Building on the potential for a paradigm shift is matter of recognition, marketing, and design. These processes can proactively influence each other, interacting and changing through the development of a project. All are contained within the conception and application of strategic planning.
Strategy has to involve conceptualizing the outcome in two different yet complementary ways. First, you must imagine what you want in terms of place. In the case of the next national conference of the Registry of Interpreters for the Deaf (RID, US-based), the physical location will be some hotel in Atlanta, GA, but the more important issue is how the space of the place will be designed and implemented in order to generate the desired kinds of intercultural interaction. The second dimension that must be considered is time. By time, I do not mean the logistics of scheduling or considerations about the length of the event or even its parts. These are obviously important logistical factors that require detailed attention. However, the most important temporal factor to consider is how the conference contributes to long-term patterning of habits and attitudes for engaging in intercultural social interaction.
Not Even Related to a Deaf Adult: Buffered by Monolingualism
That would be me, and we NERDAs compose the largest percentage of the membership of RID. Most of us do not understand what it means to be Deaf. We want to understand, and we sure try hard, but our reality as native, hearing speakers of English in the United States is one of extreme linguistic privilege. No matter what other oppressions we may experience, we communicate with the same language as nearly everyone one else around us. NERDAs need to understand that we are affected by living in a society that has done more, historically, than any other country to enforce monolingualism. Unless you live or work in a dense urban city, it is quite possible that you never hear another language spoken in day-to-day living. Most Americans are protected from exposure to even tasting what it might be like to not know the language that would enable you to talk with your neighbor, your child’s teacher, shopkeepers and salespeople, peers in your classroom or a club, not to mention the doctor, police officer, realtor, banker, or the waitstaff at a restaurant where you must guarantee that there are no nuts or shellfish in the dish you want because you don’t want to risk anaphylactic shock.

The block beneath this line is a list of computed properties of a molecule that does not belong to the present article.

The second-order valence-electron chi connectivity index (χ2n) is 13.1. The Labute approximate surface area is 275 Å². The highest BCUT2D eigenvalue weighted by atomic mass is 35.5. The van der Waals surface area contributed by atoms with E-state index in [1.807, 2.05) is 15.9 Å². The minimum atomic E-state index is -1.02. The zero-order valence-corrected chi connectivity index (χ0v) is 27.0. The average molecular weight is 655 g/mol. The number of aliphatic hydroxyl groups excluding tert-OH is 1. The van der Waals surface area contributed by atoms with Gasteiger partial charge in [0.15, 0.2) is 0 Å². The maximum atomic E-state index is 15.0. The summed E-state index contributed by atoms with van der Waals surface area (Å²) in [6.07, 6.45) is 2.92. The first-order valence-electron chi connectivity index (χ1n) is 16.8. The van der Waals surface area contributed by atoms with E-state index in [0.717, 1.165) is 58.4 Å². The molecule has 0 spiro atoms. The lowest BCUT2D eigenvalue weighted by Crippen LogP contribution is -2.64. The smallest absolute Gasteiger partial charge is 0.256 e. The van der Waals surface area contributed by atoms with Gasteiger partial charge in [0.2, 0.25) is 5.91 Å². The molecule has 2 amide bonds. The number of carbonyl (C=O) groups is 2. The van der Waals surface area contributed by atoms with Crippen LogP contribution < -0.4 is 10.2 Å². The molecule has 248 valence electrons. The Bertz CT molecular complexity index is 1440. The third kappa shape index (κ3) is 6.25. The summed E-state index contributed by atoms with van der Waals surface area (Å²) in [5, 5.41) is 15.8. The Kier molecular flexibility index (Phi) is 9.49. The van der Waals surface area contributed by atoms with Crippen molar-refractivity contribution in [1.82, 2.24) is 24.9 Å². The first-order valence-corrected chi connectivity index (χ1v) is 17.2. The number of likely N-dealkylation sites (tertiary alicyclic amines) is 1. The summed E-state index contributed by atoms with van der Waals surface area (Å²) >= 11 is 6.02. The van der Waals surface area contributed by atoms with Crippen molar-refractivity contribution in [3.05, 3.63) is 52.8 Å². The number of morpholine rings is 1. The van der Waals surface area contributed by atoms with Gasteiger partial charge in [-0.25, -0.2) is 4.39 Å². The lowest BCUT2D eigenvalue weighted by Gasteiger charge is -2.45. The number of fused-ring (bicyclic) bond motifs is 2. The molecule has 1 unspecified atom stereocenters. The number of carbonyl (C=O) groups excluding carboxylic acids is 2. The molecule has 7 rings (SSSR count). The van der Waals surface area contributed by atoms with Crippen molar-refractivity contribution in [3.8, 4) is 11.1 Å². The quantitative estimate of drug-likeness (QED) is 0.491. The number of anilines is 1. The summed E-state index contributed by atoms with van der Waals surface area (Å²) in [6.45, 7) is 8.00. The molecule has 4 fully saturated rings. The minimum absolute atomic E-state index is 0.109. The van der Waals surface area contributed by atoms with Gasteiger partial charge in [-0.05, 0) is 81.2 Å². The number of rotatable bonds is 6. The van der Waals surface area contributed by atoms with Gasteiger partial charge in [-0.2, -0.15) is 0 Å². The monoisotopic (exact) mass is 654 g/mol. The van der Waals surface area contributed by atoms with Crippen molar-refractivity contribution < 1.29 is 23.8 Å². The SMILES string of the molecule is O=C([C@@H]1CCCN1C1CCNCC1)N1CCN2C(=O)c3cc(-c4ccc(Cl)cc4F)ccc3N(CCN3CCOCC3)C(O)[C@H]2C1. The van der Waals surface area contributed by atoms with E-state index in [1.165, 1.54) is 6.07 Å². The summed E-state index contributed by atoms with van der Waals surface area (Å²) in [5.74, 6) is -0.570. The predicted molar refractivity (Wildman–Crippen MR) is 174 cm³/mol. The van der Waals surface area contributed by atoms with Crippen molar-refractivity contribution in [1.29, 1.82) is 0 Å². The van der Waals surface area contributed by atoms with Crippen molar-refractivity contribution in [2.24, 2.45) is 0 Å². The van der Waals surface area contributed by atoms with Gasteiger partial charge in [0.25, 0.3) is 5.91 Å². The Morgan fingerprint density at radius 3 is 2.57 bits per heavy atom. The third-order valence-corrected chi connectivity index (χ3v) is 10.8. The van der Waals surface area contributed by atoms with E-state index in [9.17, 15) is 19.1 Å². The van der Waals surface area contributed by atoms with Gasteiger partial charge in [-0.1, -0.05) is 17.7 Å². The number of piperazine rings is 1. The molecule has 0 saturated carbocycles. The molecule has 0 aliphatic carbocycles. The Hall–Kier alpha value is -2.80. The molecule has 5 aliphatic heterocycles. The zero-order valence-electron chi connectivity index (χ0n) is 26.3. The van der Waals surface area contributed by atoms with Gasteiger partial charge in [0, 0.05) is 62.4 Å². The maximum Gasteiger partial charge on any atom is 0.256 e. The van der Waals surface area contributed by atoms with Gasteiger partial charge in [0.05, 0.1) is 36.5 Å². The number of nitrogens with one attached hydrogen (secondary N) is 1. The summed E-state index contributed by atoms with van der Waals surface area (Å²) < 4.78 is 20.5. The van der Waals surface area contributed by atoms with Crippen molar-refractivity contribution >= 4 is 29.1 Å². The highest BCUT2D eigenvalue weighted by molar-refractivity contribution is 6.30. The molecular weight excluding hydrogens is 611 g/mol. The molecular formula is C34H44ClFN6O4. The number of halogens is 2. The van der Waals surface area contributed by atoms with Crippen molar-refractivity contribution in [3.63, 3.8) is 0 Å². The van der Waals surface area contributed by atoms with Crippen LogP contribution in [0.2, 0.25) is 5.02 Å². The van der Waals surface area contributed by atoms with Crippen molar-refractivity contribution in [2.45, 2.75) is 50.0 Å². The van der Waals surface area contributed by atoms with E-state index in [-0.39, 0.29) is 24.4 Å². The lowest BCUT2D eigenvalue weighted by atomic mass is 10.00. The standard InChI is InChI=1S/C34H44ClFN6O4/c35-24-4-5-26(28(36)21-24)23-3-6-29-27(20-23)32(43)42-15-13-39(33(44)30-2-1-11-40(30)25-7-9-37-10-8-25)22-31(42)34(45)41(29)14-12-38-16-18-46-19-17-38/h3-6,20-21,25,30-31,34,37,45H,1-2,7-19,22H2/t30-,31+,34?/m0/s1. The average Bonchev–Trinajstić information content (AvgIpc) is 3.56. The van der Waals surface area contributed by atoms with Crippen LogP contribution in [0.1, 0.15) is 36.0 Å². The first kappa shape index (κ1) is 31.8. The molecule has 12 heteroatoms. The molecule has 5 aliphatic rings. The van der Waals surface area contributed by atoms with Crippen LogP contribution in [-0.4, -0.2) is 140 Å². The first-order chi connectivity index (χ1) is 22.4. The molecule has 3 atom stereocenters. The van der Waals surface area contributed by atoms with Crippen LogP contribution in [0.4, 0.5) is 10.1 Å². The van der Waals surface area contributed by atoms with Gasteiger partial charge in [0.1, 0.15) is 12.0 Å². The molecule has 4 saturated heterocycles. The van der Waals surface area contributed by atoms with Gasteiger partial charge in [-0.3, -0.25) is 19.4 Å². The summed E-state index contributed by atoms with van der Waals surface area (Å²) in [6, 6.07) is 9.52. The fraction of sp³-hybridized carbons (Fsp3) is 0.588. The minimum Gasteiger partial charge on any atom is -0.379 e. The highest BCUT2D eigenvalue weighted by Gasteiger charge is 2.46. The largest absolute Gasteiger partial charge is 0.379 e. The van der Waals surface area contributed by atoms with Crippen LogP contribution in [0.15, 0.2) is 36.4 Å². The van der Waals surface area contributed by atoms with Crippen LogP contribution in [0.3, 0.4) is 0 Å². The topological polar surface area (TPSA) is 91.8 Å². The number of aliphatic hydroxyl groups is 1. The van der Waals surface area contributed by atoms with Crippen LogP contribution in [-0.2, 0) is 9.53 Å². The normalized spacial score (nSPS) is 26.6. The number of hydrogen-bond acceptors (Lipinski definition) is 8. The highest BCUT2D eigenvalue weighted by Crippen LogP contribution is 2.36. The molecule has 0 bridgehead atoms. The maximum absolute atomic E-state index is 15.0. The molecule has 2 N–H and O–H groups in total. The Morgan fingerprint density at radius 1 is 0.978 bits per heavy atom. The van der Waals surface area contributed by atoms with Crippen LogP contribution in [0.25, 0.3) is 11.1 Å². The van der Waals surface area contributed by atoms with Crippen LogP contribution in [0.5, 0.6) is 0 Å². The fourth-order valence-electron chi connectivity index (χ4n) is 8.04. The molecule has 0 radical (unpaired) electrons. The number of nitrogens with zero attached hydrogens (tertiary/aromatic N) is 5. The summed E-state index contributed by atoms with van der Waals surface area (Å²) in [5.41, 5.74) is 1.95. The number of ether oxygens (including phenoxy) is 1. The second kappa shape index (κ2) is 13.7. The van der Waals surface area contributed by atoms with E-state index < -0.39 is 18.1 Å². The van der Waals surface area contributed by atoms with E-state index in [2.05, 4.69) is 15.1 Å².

NERDAs certainly cannot conceive of the intrapersonal, deliberate, conscious planning necessary to predict when and where and for how long we’ll need an interpreter, do not know the calculus of deciding why and for what reasons we’ll need an interpreter, and never have to weigh the costs – time, focused mental energy, unpredictable emotional surges – that come along with deciding, “Yes, in this situation I do need an interpreter,” or “No, in this situation I can manage without an interpreter.” Nor do we have to deal with the fallout from misjudging any of these factors: such as discovering an interpreter is necessary when it had not seemed so, or that the need is much longer/shorter than anticipated, or that the whole effort was a complete waste of time.
Atlanta 2011: Experimenting with New Norms
National conferences of professional associations occur for very specific reasons:
- to further the organization’s business and
- to provide members with professional development opportunities that are not available at home.
A critique offered by one of the other participants in the small group DEAF-FRIENDLY brainstorming sessions (described in the August 9 entry, “Embrace Change, Honor Tradition (RID 2009)” was that the conference focuses too much on training. In the immediate moment, I was most aware of the turn-taking dynamic – how her comment did not have any relation to mine – but I soon realized that her observation is significant. Why are we designing the national conference like an extension of an interpreter training program? Granted, many RID members are still in the early phases of their professional careers, but if we design the conference with students in mind, we generate a comfortable and familiar container for learning as usual.
No wonder, then, that many interpreters arrive and proceed to engage in comfortable, familiar, and usual ways! An alternative would be to take MJ Bienvenu’s deconstruction by reversal to the extreme. This would create a professional development experience that would use the capacities of our national organization to the fullest potential. We already have the technology:
- knowledge of Deaf culture
- linguistic fluency in ASL and English
- professionally trained ASL-English interpreters
- extensive experience with interpreter request systems and accommodation services…
What we need is the will to apply the tools in an altered configuration, and a rationale to convince people to come.
A one-time experiment of mutual discovery
Instead of following the dominant, inherently oppressive model (accessibility provided for the Deaf), we reverse it (accessibility provided for the Hearing). This would generate an experience like none other. In some respects it would resemble an ASL Immersion retreat, and in some respects it would resemble the environment at residential schools for the Deaf. What it would offer is the intellectual and empathy-building experience of being the one who has to ask.
There would not need to be any commitment or promise to continue: we can see what happens, evaluate it, and then decide. If the storming phase re-emerges – so be it, that will be an honest, deep indicator of the organization’s developmental status. If we do establish a foundation for new norms, well, that will be incredibly exciting and everyone who attends will have bragging rights for the rest of their life:
Registry of Interpreters for the Deaf
Anaphylactic shock (Embrace Change, Honor Tradition (RID 2009), Reflexivity